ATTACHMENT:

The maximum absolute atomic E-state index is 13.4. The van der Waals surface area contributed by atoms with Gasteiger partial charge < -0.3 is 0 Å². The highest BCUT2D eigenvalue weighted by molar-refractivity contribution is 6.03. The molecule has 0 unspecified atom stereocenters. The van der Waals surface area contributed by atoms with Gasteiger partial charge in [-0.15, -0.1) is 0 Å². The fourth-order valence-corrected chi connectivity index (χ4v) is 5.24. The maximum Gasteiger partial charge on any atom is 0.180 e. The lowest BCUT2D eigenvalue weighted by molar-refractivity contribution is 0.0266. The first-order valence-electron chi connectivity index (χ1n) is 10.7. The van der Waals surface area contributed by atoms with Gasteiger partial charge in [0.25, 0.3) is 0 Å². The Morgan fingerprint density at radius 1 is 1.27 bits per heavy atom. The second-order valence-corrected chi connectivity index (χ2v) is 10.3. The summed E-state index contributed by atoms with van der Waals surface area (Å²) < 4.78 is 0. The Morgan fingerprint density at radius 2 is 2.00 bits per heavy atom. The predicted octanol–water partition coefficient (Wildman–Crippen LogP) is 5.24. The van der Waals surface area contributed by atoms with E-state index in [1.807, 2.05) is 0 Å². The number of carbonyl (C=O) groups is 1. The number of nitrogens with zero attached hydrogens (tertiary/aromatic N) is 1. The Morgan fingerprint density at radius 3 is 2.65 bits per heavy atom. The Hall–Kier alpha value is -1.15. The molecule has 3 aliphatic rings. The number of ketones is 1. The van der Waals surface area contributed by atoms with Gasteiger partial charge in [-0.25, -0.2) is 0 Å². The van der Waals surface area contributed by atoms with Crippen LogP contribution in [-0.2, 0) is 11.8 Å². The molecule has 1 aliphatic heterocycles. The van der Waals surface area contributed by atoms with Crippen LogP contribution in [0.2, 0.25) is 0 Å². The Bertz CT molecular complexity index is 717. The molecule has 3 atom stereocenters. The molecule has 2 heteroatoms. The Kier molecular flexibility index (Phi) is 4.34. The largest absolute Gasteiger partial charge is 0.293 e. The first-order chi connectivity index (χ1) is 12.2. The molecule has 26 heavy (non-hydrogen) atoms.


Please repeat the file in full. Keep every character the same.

The maximum absolute atomic E-state index is 13.4. The van der Waals surface area contributed by atoms with Gasteiger partial charge < -0.3 is 0 Å². The highest BCUT2D eigenvalue weighted by molar-refractivity contribution is 6.03. The molecule has 0 unspecified atom stereocenters. The van der Waals surface area contributed by atoms with Gasteiger partial charge in [-0.15, -0.1) is 0 Å². The fourth-order valence-corrected chi connectivity index (χ4v) is 5.24. The maximum Gasteiger partial charge on any atom is 0.180 e. The lowest BCUT2D eigenvalue weighted by molar-refractivity contribution is 0.0266. The first-order valence-electron chi connectivity index (χ1n) is 10.7. The van der Waals surface area contributed by atoms with Gasteiger partial charge in [0.25, 0.3) is 0 Å². The Morgan fingerprint density at radius 1 is 1.27 bits per heavy atom. The second-order valence-corrected chi connectivity index (χ2v) is 10.3. The summed E-state index contributed by atoms with van der Waals surface area (Å²) < 4.78 is 0. The Morgan fingerprint density at radius 2 is 2.00 bits per heavy atom. The predicted octanol–water partition coefficient (Wildman–Crippen LogP) is 5.24. The van der Waals surface area contributed by atoms with E-state index in [1.807, 2.05) is 0 Å². The number of carbonyl (C=O) groups is 1. The number of nitrogens with zero attached hydrogens (tertiary/aromatic N) is 1. The Morgan fingerprint density at radius 3 is 2.65 bits per heavy atom. The Hall–Kier alpha value is -1.15. The molecule has 3 aliphatic rings. The number of ketones is 1. The van der Waals surface area contributed by atoms with Gasteiger partial charge in [-0.25, -0.2) is 0 Å². The van der Waals surface area contributed by atoms with Crippen LogP contribution in [-0.2, 0) is 11.8 Å². The molecule has 1 aliphatic heterocycles. The van der Waals surface area contributed by atoms with Crippen LogP contribution in [0.2, 0.25) is 0 Å². The Bertz CT molecular complexity index is 717. The molecule has 3 atom stereocenters. The molecule has 2 heteroatoms. The Kier molecular flexibility index (Phi) is 4.34. The largest absolute Gasteiger partial charge is 0.293 e. The first-order chi connectivity index (χ1) is 12.2. The molecule has 26 heavy (non-hydrogen) atoms.